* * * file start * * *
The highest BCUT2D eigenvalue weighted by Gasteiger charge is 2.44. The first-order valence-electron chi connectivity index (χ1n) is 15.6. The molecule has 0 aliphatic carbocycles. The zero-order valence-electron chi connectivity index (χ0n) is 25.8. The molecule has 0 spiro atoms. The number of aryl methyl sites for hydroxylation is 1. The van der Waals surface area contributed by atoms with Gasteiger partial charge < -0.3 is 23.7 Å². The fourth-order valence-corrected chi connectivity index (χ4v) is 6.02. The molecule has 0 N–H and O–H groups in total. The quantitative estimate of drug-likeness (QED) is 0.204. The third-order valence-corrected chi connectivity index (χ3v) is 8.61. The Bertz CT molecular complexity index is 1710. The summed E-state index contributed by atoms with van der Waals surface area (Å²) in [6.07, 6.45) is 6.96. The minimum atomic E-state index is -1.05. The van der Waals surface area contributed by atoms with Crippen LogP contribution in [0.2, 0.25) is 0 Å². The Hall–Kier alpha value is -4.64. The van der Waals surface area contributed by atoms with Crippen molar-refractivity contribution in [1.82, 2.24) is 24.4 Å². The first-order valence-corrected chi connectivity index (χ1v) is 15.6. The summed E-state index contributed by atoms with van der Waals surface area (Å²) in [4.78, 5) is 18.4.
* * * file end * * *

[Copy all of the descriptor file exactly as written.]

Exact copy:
The highest BCUT2D eigenvalue weighted by Gasteiger charge is 2.44. The first-order valence-electron chi connectivity index (χ1n) is 15.6. The molecule has 0 aliphatic carbocycles. The zero-order valence-electron chi connectivity index (χ0n) is 25.8. The molecule has 0 spiro atoms. The number of aryl methyl sites for hydroxylation is 1. The van der Waals surface area contributed by atoms with Gasteiger partial charge < -0.3 is 23.7 Å². The fourth-order valence-corrected chi connectivity index (χ4v) is 6.02. The molecule has 0 N–H and O–H groups in total. The quantitative estimate of drug-likeness (QED) is 0.204. The third-order valence-corrected chi connectivity index (χ3v) is 8.61. The Bertz CT molecular complexity index is 1710. The summed E-state index contributed by atoms with van der Waals surface area (Å²) in [6.07, 6.45) is 6.96. The minimum atomic E-state index is -1.05. The van der Waals surface area contributed by atoms with Crippen LogP contribution in [0.2, 0.25) is 0 Å². The Hall–Kier alpha value is -4.64. The van der Waals surface area contributed by atoms with Crippen molar-refractivity contribution in [1.82, 2.24) is 24.4 Å². The first-order valence-corrected chi connectivity index (χ1v) is 15.6. The summed E-state index contributed by atoms with van der Waals surface area (Å²) in [4.78, 5) is 18.4.